This article proposes a double analysis, poetic and political, of the tragedy La mort de Pompée (The Death of Pompey, 1644) by Pierre Corneille. It shows the bold construction of Corneille who crosses two intrigues: an Egyptian one (what to do with the arrival of Pompey?) and a Roman one (what to do with the death of Pompey?). The French poet lends to Caesar, faced with the head of Pompey, a double reaction, worked by the tension between the joy of the defeat of his adversary and the magnanimity that he must manifest to hope to restore civil peace. By inventing a confrontation, absent from the historical sources, between Caesar and Cornelia, he introduces the question of the conditions of the end of the civil war. It thus appears that the poetics of the play unfolds a political thought. Corneille highlights the threat that imperial conquest outside Rome poses for civil peace.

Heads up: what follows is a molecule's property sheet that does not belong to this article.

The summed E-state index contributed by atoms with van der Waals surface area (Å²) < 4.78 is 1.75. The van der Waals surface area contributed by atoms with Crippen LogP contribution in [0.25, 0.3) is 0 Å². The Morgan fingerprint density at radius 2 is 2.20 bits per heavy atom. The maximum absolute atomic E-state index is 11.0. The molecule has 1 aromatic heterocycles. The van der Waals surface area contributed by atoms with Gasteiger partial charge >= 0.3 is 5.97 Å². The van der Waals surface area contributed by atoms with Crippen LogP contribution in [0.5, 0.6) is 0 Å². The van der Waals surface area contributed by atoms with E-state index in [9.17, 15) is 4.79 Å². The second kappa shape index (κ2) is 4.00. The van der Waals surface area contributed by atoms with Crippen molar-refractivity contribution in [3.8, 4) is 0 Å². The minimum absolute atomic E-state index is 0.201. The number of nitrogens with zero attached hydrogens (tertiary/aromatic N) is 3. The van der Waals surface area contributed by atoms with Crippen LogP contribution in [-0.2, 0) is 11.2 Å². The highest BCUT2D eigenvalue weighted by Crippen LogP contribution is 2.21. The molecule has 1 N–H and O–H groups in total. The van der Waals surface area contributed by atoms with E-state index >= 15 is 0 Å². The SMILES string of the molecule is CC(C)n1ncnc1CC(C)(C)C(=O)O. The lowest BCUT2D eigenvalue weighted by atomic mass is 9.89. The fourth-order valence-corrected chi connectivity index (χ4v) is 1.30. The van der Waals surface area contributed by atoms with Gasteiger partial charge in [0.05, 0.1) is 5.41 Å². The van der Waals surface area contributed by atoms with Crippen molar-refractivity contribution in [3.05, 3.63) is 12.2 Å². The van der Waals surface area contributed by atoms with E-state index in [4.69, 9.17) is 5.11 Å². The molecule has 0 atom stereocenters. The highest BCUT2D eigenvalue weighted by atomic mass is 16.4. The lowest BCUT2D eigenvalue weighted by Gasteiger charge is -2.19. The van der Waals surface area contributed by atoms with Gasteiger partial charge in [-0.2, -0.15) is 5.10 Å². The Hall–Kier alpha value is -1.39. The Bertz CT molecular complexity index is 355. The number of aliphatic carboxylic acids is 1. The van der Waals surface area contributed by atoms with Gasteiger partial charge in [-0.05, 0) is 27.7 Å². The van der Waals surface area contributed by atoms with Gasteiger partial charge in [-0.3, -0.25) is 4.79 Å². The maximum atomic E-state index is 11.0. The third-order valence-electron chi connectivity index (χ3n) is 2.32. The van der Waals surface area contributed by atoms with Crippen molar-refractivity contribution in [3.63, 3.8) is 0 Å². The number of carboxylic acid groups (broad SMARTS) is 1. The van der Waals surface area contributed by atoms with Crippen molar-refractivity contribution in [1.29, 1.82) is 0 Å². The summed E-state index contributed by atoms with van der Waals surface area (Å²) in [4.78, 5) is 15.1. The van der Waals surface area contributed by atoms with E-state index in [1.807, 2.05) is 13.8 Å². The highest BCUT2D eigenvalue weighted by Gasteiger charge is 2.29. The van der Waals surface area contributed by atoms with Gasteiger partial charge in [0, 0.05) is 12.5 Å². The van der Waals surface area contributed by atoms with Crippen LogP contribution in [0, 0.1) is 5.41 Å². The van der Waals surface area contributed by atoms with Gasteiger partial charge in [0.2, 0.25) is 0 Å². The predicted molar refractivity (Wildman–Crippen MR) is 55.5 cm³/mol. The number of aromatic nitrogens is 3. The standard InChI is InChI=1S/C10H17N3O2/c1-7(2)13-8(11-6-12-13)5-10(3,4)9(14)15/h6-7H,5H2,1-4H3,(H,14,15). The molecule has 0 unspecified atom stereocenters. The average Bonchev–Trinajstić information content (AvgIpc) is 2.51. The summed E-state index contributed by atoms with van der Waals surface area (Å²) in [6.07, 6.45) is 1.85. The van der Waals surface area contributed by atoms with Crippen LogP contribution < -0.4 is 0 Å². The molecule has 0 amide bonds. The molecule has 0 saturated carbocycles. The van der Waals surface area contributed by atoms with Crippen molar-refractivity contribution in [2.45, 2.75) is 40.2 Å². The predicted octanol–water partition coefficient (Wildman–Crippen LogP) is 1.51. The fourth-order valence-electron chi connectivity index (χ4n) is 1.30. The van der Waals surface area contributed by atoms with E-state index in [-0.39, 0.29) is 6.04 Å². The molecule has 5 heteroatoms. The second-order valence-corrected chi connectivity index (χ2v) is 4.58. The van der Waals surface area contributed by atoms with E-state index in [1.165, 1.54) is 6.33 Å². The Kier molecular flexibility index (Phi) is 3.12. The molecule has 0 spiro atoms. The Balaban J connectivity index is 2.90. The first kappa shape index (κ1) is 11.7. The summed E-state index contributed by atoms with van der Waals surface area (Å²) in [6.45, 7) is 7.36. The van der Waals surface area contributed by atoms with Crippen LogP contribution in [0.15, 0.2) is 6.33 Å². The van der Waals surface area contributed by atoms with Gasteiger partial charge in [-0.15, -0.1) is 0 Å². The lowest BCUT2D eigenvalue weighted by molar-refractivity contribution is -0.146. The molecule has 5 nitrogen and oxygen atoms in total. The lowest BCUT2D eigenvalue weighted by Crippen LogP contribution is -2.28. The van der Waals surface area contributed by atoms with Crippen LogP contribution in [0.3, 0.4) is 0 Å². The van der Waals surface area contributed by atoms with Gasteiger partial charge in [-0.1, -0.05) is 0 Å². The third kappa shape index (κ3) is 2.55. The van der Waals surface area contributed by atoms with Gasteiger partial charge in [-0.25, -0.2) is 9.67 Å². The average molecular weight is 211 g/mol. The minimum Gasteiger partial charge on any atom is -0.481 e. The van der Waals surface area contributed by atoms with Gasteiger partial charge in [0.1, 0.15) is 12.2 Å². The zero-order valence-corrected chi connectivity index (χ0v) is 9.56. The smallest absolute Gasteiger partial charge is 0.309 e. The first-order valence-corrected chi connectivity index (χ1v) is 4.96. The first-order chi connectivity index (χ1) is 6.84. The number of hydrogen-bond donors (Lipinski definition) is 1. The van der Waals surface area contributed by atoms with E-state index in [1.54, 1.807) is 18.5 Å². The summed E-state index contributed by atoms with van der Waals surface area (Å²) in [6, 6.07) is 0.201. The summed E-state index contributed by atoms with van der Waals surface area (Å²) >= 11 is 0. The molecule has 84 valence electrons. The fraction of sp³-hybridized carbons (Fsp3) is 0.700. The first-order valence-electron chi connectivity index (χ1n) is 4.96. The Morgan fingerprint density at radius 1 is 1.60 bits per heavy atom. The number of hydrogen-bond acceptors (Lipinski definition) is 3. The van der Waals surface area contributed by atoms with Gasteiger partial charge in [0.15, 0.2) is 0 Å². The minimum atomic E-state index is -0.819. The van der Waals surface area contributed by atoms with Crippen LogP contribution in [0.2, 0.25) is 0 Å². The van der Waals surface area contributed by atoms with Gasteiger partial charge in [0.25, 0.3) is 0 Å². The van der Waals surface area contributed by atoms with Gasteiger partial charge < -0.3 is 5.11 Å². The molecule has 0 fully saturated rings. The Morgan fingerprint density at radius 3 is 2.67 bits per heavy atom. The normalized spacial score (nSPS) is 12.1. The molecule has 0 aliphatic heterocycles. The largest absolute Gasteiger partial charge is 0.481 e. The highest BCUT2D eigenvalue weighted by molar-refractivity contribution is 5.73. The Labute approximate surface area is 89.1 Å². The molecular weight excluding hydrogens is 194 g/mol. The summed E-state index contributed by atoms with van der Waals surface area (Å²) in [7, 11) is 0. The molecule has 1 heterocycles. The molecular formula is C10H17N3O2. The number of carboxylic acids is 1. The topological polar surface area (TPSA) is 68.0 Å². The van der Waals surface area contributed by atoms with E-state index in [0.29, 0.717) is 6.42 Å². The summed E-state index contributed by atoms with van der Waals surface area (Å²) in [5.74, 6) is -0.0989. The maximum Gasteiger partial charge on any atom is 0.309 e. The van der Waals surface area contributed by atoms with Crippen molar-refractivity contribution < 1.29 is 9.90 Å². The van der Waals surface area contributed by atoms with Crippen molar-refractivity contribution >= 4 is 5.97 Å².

Copyright (c) 2019 Gudrun Kristinsdottir-Urfalino
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